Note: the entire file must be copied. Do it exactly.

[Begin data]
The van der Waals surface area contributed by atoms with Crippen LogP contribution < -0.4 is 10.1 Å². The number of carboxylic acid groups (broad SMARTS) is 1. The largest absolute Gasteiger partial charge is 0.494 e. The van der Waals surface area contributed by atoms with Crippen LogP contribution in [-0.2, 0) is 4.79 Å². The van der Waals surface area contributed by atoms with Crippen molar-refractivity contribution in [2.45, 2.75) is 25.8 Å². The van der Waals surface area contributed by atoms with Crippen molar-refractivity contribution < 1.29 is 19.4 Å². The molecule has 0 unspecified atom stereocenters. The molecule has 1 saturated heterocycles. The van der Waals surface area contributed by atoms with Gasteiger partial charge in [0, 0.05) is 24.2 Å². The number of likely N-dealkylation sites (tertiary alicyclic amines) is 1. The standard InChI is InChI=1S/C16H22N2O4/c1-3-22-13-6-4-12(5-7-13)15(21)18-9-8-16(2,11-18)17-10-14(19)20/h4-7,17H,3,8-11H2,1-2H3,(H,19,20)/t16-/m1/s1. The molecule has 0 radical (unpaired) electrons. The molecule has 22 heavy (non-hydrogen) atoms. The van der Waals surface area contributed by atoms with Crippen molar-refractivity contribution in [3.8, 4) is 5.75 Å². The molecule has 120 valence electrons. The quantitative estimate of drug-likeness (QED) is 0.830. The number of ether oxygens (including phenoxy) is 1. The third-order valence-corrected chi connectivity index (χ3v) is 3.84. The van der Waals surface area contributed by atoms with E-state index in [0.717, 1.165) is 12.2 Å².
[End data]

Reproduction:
The van der Waals surface area contributed by atoms with Crippen LogP contribution < -0.4 is 10.1 Å². The number of carboxylic acid groups (broad SMARTS) is 1. The largest absolute Gasteiger partial charge is 0.494 e. The van der Waals surface area contributed by atoms with Crippen LogP contribution in [-0.2, 0) is 4.79 Å². The van der Waals surface area contributed by atoms with Crippen molar-refractivity contribution in [2.45, 2.75) is 25.8 Å². The van der Waals surface area contributed by atoms with Crippen molar-refractivity contribution < 1.29 is 19.4 Å². The molecule has 0 unspecified atom stereocenters. The molecule has 1 saturated heterocycles. The van der Waals surface area contributed by atoms with Gasteiger partial charge in [0, 0.05) is 24.2 Å². The number of likely N-dealkylation sites (tertiary alicyclic amines) is 1. The standard InChI is InChI=1S/C16H22N2O4/c1-3-22-13-6-4-12(5-7-13)15(21)18-9-8-16(2,11-18)17-10-14(19)20/h4-7,17H,3,8-11H2,1-2H3,(H,19,20)/t16-/m1/s1. The molecule has 0 radical (unpaired) electrons. The molecule has 22 heavy (non-hydrogen) atoms. The van der Waals surface area contributed by atoms with Crippen molar-refractivity contribution in [3.8, 4) is 5.75 Å². The molecule has 120 valence electrons. The quantitative estimate of drug-likeness (QED) is 0.830. The number of ether oxygens (including phenoxy) is 1. The third-order valence-corrected chi connectivity index (χ3v) is 3.84. The van der Waals surface area contributed by atoms with E-state index in [0.717, 1.165) is 12.2 Å².